public interface ServerPush
There are several to implement (or, to simulate) the server-push feature on a HTTP-based application.
First, the server-push feature can be simulated by client's polling.
That is, the client polls the server for executing any pending
The client can adjust the frequency based on the response time
(in proportion to the server load) (see
PollingServerPush for details).
To poll, the client usually send the dummy command that does nothing
onPiggyback() to be execute.
Second, the server-push feature can be implemented by maintaining a persistent connection between client and server. It is also called Comet (see also Comet).
Third, the server-push feature can be simulated in a passive way.
That is, it doesn't poll at all. Rather
onPiggyback() is called
automatically when the user trigger some other events.
|Modifier and Type||Method and Description|
Activate the current thread (which must be a server-push thread).
Deactivates the current thread (which must be a server-push thread).
Returns if the working thread of the server push is active.
Resumes server-push - this is required after desktop recycling.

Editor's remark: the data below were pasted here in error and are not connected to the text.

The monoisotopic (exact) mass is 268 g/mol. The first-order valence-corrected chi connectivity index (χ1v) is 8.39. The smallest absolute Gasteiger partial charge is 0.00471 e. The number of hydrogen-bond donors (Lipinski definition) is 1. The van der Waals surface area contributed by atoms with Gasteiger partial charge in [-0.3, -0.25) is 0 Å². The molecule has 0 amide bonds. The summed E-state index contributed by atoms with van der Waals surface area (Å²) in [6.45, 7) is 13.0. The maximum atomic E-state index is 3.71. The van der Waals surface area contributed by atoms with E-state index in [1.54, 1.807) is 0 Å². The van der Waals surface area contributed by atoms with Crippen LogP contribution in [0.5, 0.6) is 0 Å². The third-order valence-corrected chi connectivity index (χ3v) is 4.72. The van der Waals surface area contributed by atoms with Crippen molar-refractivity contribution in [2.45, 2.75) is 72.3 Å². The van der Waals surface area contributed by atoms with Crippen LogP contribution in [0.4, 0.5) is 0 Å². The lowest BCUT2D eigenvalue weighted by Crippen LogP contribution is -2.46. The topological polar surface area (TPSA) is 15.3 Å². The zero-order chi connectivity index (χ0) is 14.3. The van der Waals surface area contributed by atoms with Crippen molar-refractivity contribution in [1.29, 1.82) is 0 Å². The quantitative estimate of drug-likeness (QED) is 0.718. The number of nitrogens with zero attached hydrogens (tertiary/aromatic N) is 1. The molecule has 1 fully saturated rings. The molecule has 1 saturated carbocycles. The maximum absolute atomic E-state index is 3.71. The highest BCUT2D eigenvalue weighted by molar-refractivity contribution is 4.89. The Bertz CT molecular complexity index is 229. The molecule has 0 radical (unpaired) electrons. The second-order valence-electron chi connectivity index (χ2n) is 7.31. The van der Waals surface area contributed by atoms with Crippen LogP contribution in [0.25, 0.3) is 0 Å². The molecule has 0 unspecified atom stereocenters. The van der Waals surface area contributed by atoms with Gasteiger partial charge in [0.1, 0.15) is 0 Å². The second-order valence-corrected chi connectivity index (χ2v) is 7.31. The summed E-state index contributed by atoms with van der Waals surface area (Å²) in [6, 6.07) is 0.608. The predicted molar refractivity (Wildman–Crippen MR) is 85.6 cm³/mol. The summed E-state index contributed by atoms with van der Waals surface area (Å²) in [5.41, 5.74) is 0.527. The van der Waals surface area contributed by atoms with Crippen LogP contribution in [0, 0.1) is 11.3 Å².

Called by the associated desktop to schedule a task to execute asynchronously.
Starts and initializes the server-push controller.
Stops and cleans up the server-push controller.
void start(Desktop desktop)
resume() is called when
UiEngine.recycleDesktop(org.zkoss.zk.ui.Execution, org.zkoss.zk.ui.Page, java.io.Writer)
is called to resume a previously enabled server-push on the recycled
<T extends Event> void schedule(EventListener<T> task, T event, Scheduler<T> scheduler)
The implementation usually delegates the scheduling to the scheduler passed as the third argument, which is controlled by the desktop. Of course, it could schedule it by itself.
task- the task to execute
event- the event to be passed to the task (i.e., the event listener). It could null or any instance as long as the task recognizes it.
scheduler- the default scheduler to schedule the task. The implementation usually delegates the scheduling back to it. If you prefer to handle it by yourself, you could ignore it.
boolean activate(long timeout) throws java.lang.InterruptedException, DesktopUnavailableException
The invoker of this method must invoke
in this finally clause.
Note: the activation is applied to the desktop that was
this method is NOT called in the context of an event listener.
Rather, it is called in the thread of a server-push thread.
timeout- the maximum time to wait in milliseconds. Ignored (i.e., never timeout) if non-positive.
java.lang.InterruptedException- if it is interrupted by other thread
DesktopUnavailableException- if the desktop is removed (when activating).
boolean deactivate(boolean stop)
stop- whether to stop after deactivate
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